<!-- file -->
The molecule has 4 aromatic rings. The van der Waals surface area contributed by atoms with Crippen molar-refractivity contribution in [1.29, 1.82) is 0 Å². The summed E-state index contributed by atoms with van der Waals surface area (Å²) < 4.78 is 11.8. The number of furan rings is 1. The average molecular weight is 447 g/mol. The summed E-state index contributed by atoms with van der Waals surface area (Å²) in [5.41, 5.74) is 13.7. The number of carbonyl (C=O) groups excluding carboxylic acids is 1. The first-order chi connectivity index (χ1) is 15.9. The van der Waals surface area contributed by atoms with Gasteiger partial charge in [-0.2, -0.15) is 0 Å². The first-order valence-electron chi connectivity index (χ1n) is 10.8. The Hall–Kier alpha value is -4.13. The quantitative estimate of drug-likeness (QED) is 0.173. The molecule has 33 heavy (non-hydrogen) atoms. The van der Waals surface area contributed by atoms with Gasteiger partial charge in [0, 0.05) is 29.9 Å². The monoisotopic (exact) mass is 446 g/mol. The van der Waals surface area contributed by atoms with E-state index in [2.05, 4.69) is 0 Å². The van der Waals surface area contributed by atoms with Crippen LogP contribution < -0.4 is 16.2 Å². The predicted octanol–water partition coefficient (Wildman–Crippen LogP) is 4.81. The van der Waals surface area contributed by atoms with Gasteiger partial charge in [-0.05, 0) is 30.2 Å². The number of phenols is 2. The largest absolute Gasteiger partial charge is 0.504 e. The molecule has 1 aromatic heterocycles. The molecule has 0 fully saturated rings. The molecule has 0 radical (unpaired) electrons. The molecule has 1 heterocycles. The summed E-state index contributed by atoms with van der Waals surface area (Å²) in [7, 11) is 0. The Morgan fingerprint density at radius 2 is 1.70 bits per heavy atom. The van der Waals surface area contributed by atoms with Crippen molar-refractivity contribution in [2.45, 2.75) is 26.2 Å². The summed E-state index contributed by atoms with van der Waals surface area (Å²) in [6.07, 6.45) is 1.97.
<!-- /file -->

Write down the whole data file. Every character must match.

The molecule has 4 aromatic rings. The van der Waals surface area contributed by atoms with Crippen molar-refractivity contribution in [1.29, 1.82) is 0 Å². The summed E-state index contributed by atoms with van der Waals surface area (Å²) < 4.78 is 11.8. The number of furan rings is 1. The average molecular weight is 447 g/mol. The summed E-state index contributed by atoms with van der Waals surface area (Å²) in [5.41, 5.74) is 13.7. The number of carbonyl (C=O) groups excluding carboxylic acids is 1. The first-order chi connectivity index (χ1) is 15.9. The van der Waals surface area contributed by atoms with Gasteiger partial charge in [-0.2, -0.15) is 0 Å². The first-order valence-electron chi connectivity index (χ1n) is 10.8. The Hall–Kier alpha value is -4.13. The quantitative estimate of drug-likeness (QED) is 0.173. The molecule has 33 heavy (non-hydrogen) atoms. The van der Waals surface area contributed by atoms with Gasteiger partial charge in [0, 0.05) is 29.9 Å². The monoisotopic (exact) mass is 446 g/mol. The van der Waals surface area contributed by atoms with E-state index in [2.05, 4.69) is 0 Å². The van der Waals surface area contributed by atoms with Crippen LogP contribution < -0.4 is 16.2 Å². The predicted octanol–water partition coefficient (Wildman–Crippen LogP) is 4.81. The van der Waals surface area contributed by atoms with Gasteiger partial charge in [-0.05, 0) is 30.2 Å². The number of phenols is 2. The largest absolute Gasteiger partial charge is 0.504 e. The molecule has 1 aromatic heterocycles. The molecule has 0 fully saturated rings. The molecule has 0 radical (unpaired) electrons. The molecule has 1 heterocycles. The summed E-state index contributed by atoms with van der Waals surface area (Å²) in [7, 11) is 0. The Morgan fingerprint density at radius 2 is 1.70 bits per heavy atom. The van der Waals surface area contributed by atoms with Crippen molar-refractivity contribution in [2.45, 2.75) is 26.2 Å². The summed E-state index contributed by atoms with van der Waals surface area (Å²) in [6.07, 6.45) is 1.97.